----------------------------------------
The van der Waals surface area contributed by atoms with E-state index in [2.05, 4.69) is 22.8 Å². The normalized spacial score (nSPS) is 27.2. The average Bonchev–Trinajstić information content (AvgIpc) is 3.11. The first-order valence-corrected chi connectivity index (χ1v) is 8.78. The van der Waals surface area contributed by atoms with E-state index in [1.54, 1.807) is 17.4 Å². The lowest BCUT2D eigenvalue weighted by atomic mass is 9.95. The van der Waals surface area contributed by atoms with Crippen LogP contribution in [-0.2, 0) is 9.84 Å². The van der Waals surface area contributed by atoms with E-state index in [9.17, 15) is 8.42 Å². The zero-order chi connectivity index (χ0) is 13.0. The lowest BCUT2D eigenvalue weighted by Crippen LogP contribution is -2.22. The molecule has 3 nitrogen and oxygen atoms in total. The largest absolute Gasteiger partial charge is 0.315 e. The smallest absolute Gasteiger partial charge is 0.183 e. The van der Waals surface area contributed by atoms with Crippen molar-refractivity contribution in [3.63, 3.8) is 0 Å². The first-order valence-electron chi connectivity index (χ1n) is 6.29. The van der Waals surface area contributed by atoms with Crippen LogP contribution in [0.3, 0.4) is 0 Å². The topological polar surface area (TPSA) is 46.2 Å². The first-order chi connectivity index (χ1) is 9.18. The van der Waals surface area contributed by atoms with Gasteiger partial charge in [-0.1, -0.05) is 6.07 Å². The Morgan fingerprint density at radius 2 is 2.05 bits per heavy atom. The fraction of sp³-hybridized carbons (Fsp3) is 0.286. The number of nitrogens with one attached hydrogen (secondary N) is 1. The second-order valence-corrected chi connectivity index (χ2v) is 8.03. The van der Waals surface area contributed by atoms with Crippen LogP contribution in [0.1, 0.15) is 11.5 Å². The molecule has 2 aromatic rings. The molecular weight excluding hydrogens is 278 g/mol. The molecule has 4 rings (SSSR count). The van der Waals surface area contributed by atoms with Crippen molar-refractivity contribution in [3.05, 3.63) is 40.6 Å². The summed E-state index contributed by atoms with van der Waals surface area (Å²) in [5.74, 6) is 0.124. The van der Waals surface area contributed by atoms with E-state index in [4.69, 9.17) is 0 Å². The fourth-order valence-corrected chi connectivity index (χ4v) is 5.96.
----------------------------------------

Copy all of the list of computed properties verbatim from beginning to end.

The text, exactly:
The van der Waals surface area contributed by atoms with E-state index in [2.05, 4.69) is 22.8 Å². The normalized spacial score (nSPS) is 27.2. The average Bonchev–Trinajstić information content (AvgIpc) is 3.11. The first-order valence-corrected chi connectivity index (χ1v) is 8.78. The van der Waals surface area contributed by atoms with E-state index in [1.54, 1.807) is 17.4 Å². The lowest BCUT2D eigenvalue weighted by atomic mass is 9.95. The van der Waals surface area contributed by atoms with Crippen LogP contribution in [-0.2, 0) is 9.84 Å². The van der Waals surface area contributed by atoms with E-state index in [9.17, 15) is 8.42 Å². The zero-order chi connectivity index (χ0) is 13.0. The lowest BCUT2D eigenvalue weighted by Crippen LogP contribution is -2.22. The molecule has 3 nitrogen and oxygen atoms in total. The largest absolute Gasteiger partial charge is 0.315 e. The smallest absolute Gasteiger partial charge is 0.183 e. The van der Waals surface area contributed by atoms with Crippen molar-refractivity contribution in [3.63, 3.8) is 0 Å². The first-order valence-electron chi connectivity index (χ1n) is 6.29. The van der Waals surface area contributed by atoms with Crippen LogP contribution in [0.3, 0.4) is 0 Å². The topological polar surface area (TPSA) is 46.2 Å². The first-order chi connectivity index (χ1) is 9.18. The van der Waals surface area contributed by atoms with Gasteiger partial charge in [-0.1, -0.05) is 6.07 Å². The Morgan fingerprint density at radius 2 is 2.05 bits per heavy atom. The fraction of sp³-hybridized carbons (Fsp3) is 0.286. The number of nitrogens with one attached hydrogen (secondary N) is 1. The second-order valence-corrected chi connectivity index (χ2v) is 8.03. The van der Waals surface area contributed by atoms with Crippen LogP contribution in [0.1, 0.15) is 11.5 Å². The molecule has 2 aromatic rings. The molecular weight excluding hydrogens is 278 g/mol. The molecule has 4 rings (SSSR count). The van der Waals surface area contributed by atoms with Crippen molar-refractivity contribution in [3.05, 3.63) is 40.6 Å². The summed E-state index contributed by atoms with van der Waals surface area (Å²) in [5.74, 6) is 0.124. The van der Waals surface area contributed by atoms with E-state index in [4.69, 9.17) is 0 Å². The fourth-order valence-corrected chi connectivity index (χ4v) is 5.96.